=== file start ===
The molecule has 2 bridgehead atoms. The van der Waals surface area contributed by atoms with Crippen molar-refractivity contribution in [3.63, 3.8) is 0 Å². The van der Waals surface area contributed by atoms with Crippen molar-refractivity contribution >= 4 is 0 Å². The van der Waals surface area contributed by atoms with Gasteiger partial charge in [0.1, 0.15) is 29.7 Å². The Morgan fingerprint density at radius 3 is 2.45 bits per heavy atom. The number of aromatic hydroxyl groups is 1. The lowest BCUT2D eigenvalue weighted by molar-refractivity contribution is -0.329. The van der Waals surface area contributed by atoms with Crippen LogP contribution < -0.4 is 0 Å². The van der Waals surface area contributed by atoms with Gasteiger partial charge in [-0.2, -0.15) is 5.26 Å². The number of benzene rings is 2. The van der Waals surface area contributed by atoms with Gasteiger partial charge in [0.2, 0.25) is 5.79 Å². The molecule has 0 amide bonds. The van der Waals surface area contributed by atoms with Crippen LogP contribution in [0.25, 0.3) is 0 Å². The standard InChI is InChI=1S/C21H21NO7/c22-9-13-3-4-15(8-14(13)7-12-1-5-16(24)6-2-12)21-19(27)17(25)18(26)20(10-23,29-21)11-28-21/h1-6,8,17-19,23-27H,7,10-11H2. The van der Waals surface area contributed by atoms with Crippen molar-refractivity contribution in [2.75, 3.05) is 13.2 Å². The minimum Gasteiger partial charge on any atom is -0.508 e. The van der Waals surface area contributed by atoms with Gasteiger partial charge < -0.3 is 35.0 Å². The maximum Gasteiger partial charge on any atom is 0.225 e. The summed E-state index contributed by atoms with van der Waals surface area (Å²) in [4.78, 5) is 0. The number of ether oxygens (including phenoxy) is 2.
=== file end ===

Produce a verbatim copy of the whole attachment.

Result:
The molecule has 2 bridgehead atoms. The van der Waals surface area contributed by atoms with Crippen molar-refractivity contribution in [3.63, 3.8) is 0 Å². The van der Waals surface area contributed by atoms with Crippen molar-refractivity contribution >= 4 is 0 Å². The van der Waals surface area contributed by atoms with Gasteiger partial charge in [0.1, 0.15) is 29.7 Å². The Morgan fingerprint density at radius 3 is 2.45 bits per heavy atom. The number of aromatic hydroxyl groups is 1. The lowest BCUT2D eigenvalue weighted by molar-refractivity contribution is -0.329. The van der Waals surface area contributed by atoms with Crippen LogP contribution < -0.4 is 0 Å². The van der Waals surface area contributed by atoms with Gasteiger partial charge in [-0.2, -0.15) is 5.26 Å². The number of benzene rings is 2. The van der Waals surface area contributed by atoms with Gasteiger partial charge in [0.2, 0.25) is 5.79 Å². The molecule has 0 amide bonds. The van der Waals surface area contributed by atoms with Crippen LogP contribution in [0.25, 0.3) is 0 Å². The standard InChI is InChI=1S/C21H21NO7/c22-9-13-3-4-15(8-14(13)7-12-1-5-16(24)6-2-12)21-19(27)17(25)18(26)20(10-23,29-21)11-28-21/h1-6,8,17-19,23-27H,7,10-11H2. The van der Waals surface area contributed by atoms with Crippen molar-refractivity contribution in [2.75, 3.05) is 13.2 Å². The minimum Gasteiger partial charge on any atom is -0.508 e. The van der Waals surface area contributed by atoms with Gasteiger partial charge < -0.3 is 35.0 Å². The maximum Gasteiger partial charge on any atom is 0.225 e. The summed E-state index contributed by atoms with van der Waals surface area (Å²) in [4.78, 5) is 0. The number of ether oxygens (including phenoxy) is 2.